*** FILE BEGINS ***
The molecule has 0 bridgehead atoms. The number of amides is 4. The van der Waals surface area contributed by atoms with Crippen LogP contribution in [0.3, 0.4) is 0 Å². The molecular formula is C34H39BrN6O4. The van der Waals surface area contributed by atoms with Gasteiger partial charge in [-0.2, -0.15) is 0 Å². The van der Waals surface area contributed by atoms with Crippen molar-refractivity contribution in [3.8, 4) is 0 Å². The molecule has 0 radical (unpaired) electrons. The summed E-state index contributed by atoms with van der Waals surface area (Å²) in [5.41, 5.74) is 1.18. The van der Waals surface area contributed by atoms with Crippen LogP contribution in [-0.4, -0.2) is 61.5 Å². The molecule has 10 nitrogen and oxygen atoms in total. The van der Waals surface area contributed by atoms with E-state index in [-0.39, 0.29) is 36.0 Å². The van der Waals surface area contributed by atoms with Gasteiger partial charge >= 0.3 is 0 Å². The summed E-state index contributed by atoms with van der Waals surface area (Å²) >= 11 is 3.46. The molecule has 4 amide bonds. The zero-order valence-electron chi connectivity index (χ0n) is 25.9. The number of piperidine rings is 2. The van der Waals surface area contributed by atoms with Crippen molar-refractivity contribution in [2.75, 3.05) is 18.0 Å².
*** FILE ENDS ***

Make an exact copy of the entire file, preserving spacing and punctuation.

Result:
The molecule has 0 bridgehead atoms. The number of amides is 4. The van der Waals surface area contributed by atoms with Crippen LogP contribution in [0.3, 0.4) is 0 Å². The molecular formula is C34H39BrN6O4. The van der Waals surface area contributed by atoms with Gasteiger partial charge in [-0.2, -0.15) is 0 Å². The van der Waals surface area contributed by atoms with Crippen molar-refractivity contribution in [3.8, 4) is 0 Å². The molecule has 0 radical (unpaired) electrons. The summed E-state index contributed by atoms with van der Waals surface area (Å²) in [5.41, 5.74) is 1.18. The van der Waals surface area contributed by atoms with Crippen LogP contribution in [-0.4, -0.2) is 61.5 Å². The molecule has 10 nitrogen and oxygen atoms in total. The van der Waals surface area contributed by atoms with E-state index in [-0.39, 0.29) is 36.0 Å². The van der Waals surface area contributed by atoms with Gasteiger partial charge >= 0.3 is 0 Å². The summed E-state index contributed by atoms with van der Waals surface area (Å²) >= 11 is 3.46. The molecule has 4 amide bonds. The zero-order valence-electron chi connectivity index (χ0n) is 25.9. The number of piperidine rings is 2. The van der Waals surface area contributed by atoms with Crippen molar-refractivity contribution in [2.75, 3.05) is 18.0 Å².